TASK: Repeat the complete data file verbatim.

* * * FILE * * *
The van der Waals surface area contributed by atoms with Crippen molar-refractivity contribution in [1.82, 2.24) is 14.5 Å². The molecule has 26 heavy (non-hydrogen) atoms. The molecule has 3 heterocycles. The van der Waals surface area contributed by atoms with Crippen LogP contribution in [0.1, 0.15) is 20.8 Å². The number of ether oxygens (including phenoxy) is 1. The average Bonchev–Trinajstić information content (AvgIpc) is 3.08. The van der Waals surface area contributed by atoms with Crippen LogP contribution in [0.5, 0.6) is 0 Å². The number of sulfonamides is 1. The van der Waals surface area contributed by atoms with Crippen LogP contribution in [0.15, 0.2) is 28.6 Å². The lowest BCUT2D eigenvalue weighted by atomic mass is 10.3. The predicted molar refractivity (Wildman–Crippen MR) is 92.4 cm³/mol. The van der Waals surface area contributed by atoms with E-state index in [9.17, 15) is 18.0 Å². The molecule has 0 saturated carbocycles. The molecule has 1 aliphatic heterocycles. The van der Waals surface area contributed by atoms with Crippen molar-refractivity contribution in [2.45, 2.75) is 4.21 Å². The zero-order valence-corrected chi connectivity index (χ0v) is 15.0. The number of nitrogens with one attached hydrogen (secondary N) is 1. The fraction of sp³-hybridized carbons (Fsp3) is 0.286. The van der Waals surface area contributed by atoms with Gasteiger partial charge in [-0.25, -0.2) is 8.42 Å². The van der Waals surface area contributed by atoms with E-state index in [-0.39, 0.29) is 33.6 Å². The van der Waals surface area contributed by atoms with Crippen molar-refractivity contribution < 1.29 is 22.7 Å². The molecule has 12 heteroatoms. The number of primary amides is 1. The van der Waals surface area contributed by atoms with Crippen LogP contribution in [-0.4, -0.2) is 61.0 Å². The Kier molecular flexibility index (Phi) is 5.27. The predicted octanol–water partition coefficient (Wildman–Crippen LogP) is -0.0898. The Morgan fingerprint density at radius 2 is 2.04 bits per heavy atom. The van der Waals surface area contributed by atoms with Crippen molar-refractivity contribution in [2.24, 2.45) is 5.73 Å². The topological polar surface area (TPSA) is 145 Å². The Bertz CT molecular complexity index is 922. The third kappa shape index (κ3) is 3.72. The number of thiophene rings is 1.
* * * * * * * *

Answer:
The van der Waals surface area contributed by atoms with Crippen molar-refractivity contribution in [1.82, 2.24) is 14.5 Å². The molecule has 26 heavy (non-hydrogen) atoms. The molecule has 3 heterocycles. The van der Waals surface area contributed by atoms with Crippen LogP contribution in [0.1, 0.15) is 20.8 Å². The number of ether oxygens (including phenoxy) is 1. The average Bonchev–Trinajstić information content (AvgIpc) is 3.08. The van der Waals surface area contributed by atoms with Crippen LogP contribution in [0.5, 0.6) is 0 Å². The number of sulfonamides is 1. The van der Waals surface area contributed by atoms with Crippen LogP contribution in [0.15, 0.2) is 28.6 Å². The lowest BCUT2D eigenvalue weighted by atomic mass is 10.3. The predicted molar refractivity (Wildman–Crippen MR) is 92.4 cm³/mol. The van der Waals surface area contributed by atoms with E-state index in [9.17, 15) is 18.0 Å². The molecule has 0 saturated carbocycles. The molecule has 1 aliphatic heterocycles. The van der Waals surface area contributed by atoms with Crippen molar-refractivity contribution in [2.45, 2.75) is 4.21 Å². The zero-order valence-corrected chi connectivity index (χ0v) is 15.0. The number of nitrogens with one attached hydrogen (secondary N) is 1. The fraction of sp³-hybridized carbons (Fsp3) is 0.286. The van der Waals surface area contributed by atoms with Gasteiger partial charge in [-0.25, -0.2) is 8.42 Å². The van der Waals surface area contributed by atoms with E-state index in [-0.39, 0.29) is 33.6 Å². The van der Waals surface area contributed by atoms with Crippen molar-refractivity contribution < 1.29 is 22.7 Å². The molecule has 12 heteroatoms. The number of primary amides is 1. The van der Waals surface area contributed by atoms with Crippen LogP contribution in [-0.4, -0.2) is 61.0 Å². The Kier molecular flexibility index (Phi) is 5.27. The predicted octanol–water partition coefficient (Wildman–Crippen LogP) is -0.0898. The Morgan fingerprint density at radius 2 is 2.04 bits per heavy atom. The van der Waals surface area contributed by atoms with Crippen molar-refractivity contribution in [2.24, 2.45) is 5.73 Å². The topological polar surface area (TPSA) is 145 Å². The Bertz CT molecular complexity index is 922. The third kappa shape index (κ3) is 3.72. The number of thiophene rings is 1.